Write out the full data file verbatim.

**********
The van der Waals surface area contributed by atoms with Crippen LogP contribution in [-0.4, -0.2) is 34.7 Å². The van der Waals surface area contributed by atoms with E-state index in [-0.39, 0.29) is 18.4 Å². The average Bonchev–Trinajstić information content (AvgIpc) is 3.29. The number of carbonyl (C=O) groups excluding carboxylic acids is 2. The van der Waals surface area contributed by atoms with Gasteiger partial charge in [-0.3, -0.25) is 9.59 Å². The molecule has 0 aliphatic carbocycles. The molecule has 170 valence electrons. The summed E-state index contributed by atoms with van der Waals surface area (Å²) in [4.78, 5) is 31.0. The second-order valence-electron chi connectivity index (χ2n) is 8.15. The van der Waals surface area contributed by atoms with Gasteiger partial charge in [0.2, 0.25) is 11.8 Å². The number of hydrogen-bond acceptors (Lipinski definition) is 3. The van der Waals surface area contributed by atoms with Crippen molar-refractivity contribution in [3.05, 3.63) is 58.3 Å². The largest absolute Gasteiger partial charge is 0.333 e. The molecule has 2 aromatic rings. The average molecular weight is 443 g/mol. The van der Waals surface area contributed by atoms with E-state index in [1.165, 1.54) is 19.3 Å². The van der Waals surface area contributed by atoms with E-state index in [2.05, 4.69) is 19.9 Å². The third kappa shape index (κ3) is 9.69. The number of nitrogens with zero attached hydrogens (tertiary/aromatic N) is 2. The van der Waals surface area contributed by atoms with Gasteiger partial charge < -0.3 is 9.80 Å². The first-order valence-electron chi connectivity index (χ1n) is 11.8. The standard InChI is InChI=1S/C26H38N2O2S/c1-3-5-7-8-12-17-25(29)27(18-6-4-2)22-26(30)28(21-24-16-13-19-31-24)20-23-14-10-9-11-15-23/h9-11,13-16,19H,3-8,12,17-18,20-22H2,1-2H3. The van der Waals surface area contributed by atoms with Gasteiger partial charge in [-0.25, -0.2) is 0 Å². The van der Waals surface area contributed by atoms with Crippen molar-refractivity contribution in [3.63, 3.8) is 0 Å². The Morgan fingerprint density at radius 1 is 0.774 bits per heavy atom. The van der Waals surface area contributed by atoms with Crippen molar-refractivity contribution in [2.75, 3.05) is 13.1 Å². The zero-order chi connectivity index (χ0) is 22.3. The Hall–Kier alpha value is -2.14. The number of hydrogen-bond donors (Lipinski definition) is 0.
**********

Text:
The van der Waals surface area contributed by atoms with Crippen LogP contribution in [-0.4, -0.2) is 34.7 Å². The van der Waals surface area contributed by atoms with E-state index in [-0.39, 0.29) is 18.4 Å². The average Bonchev–Trinajstić information content (AvgIpc) is 3.29. The number of carbonyl (C=O) groups excluding carboxylic acids is 2. The van der Waals surface area contributed by atoms with Gasteiger partial charge in [-0.3, -0.25) is 9.59 Å². The molecule has 0 aliphatic carbocycles. The molecule has 170 valence electrons. The summed E-state index contributed by atoms with van der Waals surface area (Å²) in [4.78, 5) is 31.0. The second-order valence-electron chi connectivity index (χ2n) is 8.15. The van der Waals surface area contributed by atoms with Gasteiger partial charge in [0.2, 0.25) is 11.8 Å². The number of hydrogen-bond acceptors (Lipinski definition) is 3. The van der Waals surface area contributed by atoms with Crippen molar-refractivity contribution in [3.05, 3.63) is 58.3 Å². The largest absolute Gasteiger partial charge is 0.333 e. The molecule has 2 aromatic rings. The average molecular weight is 443 g/mol. The van der Waals surface area contributed by atoms with E-state index in [1.165, 1.54) is 19.3 Å². The van der Waals surface area contributed by atoms with E-state index in [2.05, 4.69) is 19.9 Å². The third kappa shape index (κ3) is 9.69. The number of nitrogens with zero attached hydrogens (tertiary/aromatic N) is 2. The van der Waals surface area contributed by atoms with Gasteiger partial charge < -0.3 is 9.80 Å². The first-order valence-electron chi connectivity index (χ1n) is 11.8. The standard InChI is InChI=1S/C26H38N2O2S/c1-3-5-7-8-12-17-25(29)27(18-6-4-2)22-26(30)28(21-24-16-13-19-31-24)20-23-14-10-9-11-15-23/h9-11,13-16,19H,3-8,12,17-18,20-22H2,1-2H3. The van der Waals surface area contributed by atoms with Gasteiger partial charge in [-0.25, -0.2) is 0 Å². The van der Waals surface area contributed by atoms with Crippen molar-refractivity contribution in [3.63, 3.8) is 0 Å². The Morgan fingerprint density at radius 1 is 0.774 bits per heavy atom. The van der Waals surface area contributed by atoms with Crippen molar-refractivity contribution in [2.75, 3.05) is 13.1 Å². The zero-order chi connectivity index (χ0) is 22.3. The Hall–Kier alpha value is -2.14. The number of hydrogen-bond donors (Lipinski definition) is 0.